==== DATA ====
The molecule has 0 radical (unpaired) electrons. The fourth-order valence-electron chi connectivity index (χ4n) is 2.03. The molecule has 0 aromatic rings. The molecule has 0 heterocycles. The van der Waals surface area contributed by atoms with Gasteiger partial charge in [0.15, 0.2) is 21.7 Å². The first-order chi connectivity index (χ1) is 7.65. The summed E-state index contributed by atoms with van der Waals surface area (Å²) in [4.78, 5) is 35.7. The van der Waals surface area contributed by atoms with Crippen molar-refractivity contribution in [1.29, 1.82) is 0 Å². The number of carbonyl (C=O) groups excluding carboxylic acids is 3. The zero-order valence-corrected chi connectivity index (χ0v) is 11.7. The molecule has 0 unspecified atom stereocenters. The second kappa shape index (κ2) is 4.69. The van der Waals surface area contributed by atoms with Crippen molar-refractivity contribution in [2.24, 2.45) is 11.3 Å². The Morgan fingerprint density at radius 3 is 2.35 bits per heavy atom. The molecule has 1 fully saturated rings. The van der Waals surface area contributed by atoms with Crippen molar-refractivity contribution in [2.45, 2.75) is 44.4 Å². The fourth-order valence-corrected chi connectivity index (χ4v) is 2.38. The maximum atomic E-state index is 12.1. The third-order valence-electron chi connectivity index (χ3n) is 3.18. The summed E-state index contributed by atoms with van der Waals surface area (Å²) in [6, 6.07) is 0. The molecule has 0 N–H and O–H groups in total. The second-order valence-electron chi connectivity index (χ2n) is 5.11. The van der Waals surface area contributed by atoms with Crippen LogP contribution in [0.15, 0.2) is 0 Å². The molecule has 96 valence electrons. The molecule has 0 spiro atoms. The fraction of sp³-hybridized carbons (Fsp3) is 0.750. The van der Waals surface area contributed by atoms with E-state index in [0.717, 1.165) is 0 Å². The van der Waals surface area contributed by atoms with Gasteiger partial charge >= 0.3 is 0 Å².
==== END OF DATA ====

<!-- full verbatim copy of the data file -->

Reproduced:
The molecule has 0 radical (unpaired) electrons. The fourth-order valence-electron chi connectivity index (χ4n) is 2.03. The molecule has 0 aromatic rings. The molecule has 0 heterocycles. The van der Waals surface area contributed by atoms with Gasteiger partial charge in [0.15, 0.2) is 21.7 Å². The first-order chi connectivity index (χ1) is 7.65. The summed E-state index contributed by atoms with van der Waals surface area (Å²) in [4.78, 5) is 35.7. The van der Waals surface area contributed by atoms with Crippen molar-refractivity contribution in [1.29, 1.82) is 0 Å². The number of carbonyl (C=O) groups excluding carboxylic acids is 3. The zero-order valence-corrected chi connectivity index (χ0v) is 11.7. The molecule has 0 unspecified atom stereocenters. The second kappa shape index (κ2) is 4.69. The van der Waals surface area contributed by atoms with Crippen molar-refractivity contribution in [2.24, 2.45) is 11.3 Å². The Morgan fingerprint density at radius 3 is 2.35 bits per heavy atom. The molecule has 1 fully saturated rings. The van der Waals surface area contributed by atoms with Crippen molar-refractivity contribution in [2.45, 2.75) is 44.4 Å². The fourth-order valence-corrected chi connectivity index (χ4v) is 2.38. The maximum atomic E-state index is 12.1. The third-order valence-electron chi connectivity index (χ3n) is 3.18. The summed E-state index contributed by atoms with van der Waals surface area (Å²) in [6, 6.07) is 0. The molecule has 0 N–H and O–H groups in total. The second-order valence-electron chi connectivity index (χ2n) is 5.11. The van der Waals surface area contributed by atoms with Crippen LogP contribution in [0.15, 0.2) is 0 Å². The molecule has 96 valence electrons. The molecule has 0 spiro atoms. The fraction of sp³-hybridized carbons (Fsp3) is 0.750. The van der Waals surface area contributed by atoms with E-state index in [0.717, 1.165) is 0 Å². The van der Waals surface area contributed by atoms with Gasteiger partial charge >= 0.3 is 0 Å².